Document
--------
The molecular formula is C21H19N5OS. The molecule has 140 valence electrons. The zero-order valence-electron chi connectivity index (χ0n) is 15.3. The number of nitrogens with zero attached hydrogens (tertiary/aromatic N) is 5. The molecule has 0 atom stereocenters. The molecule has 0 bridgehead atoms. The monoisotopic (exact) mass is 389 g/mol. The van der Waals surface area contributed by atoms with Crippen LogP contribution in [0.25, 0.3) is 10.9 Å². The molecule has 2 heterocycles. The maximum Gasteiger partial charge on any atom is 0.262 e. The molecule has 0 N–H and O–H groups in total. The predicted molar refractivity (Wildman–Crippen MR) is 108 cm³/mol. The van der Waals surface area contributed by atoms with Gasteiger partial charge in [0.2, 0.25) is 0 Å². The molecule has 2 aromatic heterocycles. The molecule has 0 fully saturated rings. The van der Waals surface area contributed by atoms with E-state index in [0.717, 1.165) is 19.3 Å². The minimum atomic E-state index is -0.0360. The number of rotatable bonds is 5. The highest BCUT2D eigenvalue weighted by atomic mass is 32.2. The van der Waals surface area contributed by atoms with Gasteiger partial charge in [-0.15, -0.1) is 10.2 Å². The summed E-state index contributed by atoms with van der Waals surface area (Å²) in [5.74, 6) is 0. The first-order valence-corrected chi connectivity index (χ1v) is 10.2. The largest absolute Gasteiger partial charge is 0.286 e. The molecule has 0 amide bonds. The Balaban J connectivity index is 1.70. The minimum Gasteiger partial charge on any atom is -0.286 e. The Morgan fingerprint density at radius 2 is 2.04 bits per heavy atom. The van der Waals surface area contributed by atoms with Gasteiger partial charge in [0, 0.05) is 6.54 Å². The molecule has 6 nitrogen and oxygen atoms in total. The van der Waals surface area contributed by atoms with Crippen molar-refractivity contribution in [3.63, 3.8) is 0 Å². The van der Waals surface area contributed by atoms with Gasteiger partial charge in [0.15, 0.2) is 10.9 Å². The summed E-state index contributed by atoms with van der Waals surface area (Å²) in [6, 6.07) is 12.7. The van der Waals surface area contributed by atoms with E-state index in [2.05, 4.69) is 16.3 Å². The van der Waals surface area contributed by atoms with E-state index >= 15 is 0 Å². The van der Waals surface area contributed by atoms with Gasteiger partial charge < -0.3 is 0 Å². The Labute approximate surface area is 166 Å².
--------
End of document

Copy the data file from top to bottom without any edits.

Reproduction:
The molecular formula is C21H19N5OS. The molecule has 140 valence electrons. The zero-order valence-electron chi connectivity index (χ0n) is 15.3. The number of nitrogens with zero attached hydrogens (tertiary/aromatic N) is 5. The molecule has 0 atom stereocenters. The molecule has 0 bridgehead atoms. The monoisotopic (exact) mass is 389 g/mol. The van der Waals surface area contributed by atoms with Crippen LogP contribution in [0.25, 0.3) is 10.9 Å². The molecule has 2 heterocycles. The maximum Gasteiger partial charge on any atom is 0.262 e. The molecule has 0 N–H and O–H groups in total. The predicted molar refractivity (Wildman–Crippen MR) is 108 cm³/mol. The van der Waals surface area contributed by atoms with Gasteiger partial charge in [0.2, 0.25) is 0 Å². The molecule has 2 aromatic heterocycles. The molecule has 0 fully saturated rings. The van der Waals surface area contributed by atoms with E-state index in [0.717, 1.165) is 19.3 Å². The minimum atomic E-state index is -0.0360. The number of rotatable bonds is 5. The highest BCUT2D eigenvalue weighted by atomic mass is 32.2. The van der Waals surface area contributed by atoms with Gasteiger partial charge in [-0.15, -0.1) is 10.2 Å². The summed E-state index contributed by atoms with van der Waals surface area (Å²) in [5.74, 6) is 0. The first-order valence-corrected chi connectivity index (χ1v) is 10.2. The largest absolute Gasteiger partial charge is 0.286 e. The molecule has 0 amide bonds. The Balaban J connectivity index is 1.70. The minimum Gasteiger partial charge on any atom is -0.286 e. The Morgan fingerprint density at radius 2 is 2.04 bits per heavy atom. The van der Waals surface area contributed by atoms with Gasteiger partial charge in [0, 0.05) is 6.54 Å². The molecule has 6 nitrogen and oxygen atoms in total. The van der Waals surface area contributed by atoms with Crippen molar-refractivity contribution in [3.63, 3.8) is 0 Å². The van der Waals surface area contributed by atoms with Gasteiger partial charge in [0.15, 0.2) is 10.9 Å². The summed E-state index contributed by atoms with van der Waals surface area (Å²) in [6, 6.07) is 12.7. The van der Waals surface area contributed by atoms with E-state index in [2.05, 4.69) is 16.3 Å². The van der Waals surface area contributed by atoms with E-state index >= 15 is 0 Å². The van der Waals surface area contributed by atoms with Gasteiger partial charge < -0.3 is 0 Å². The Labute approximate surface area is 166 Å².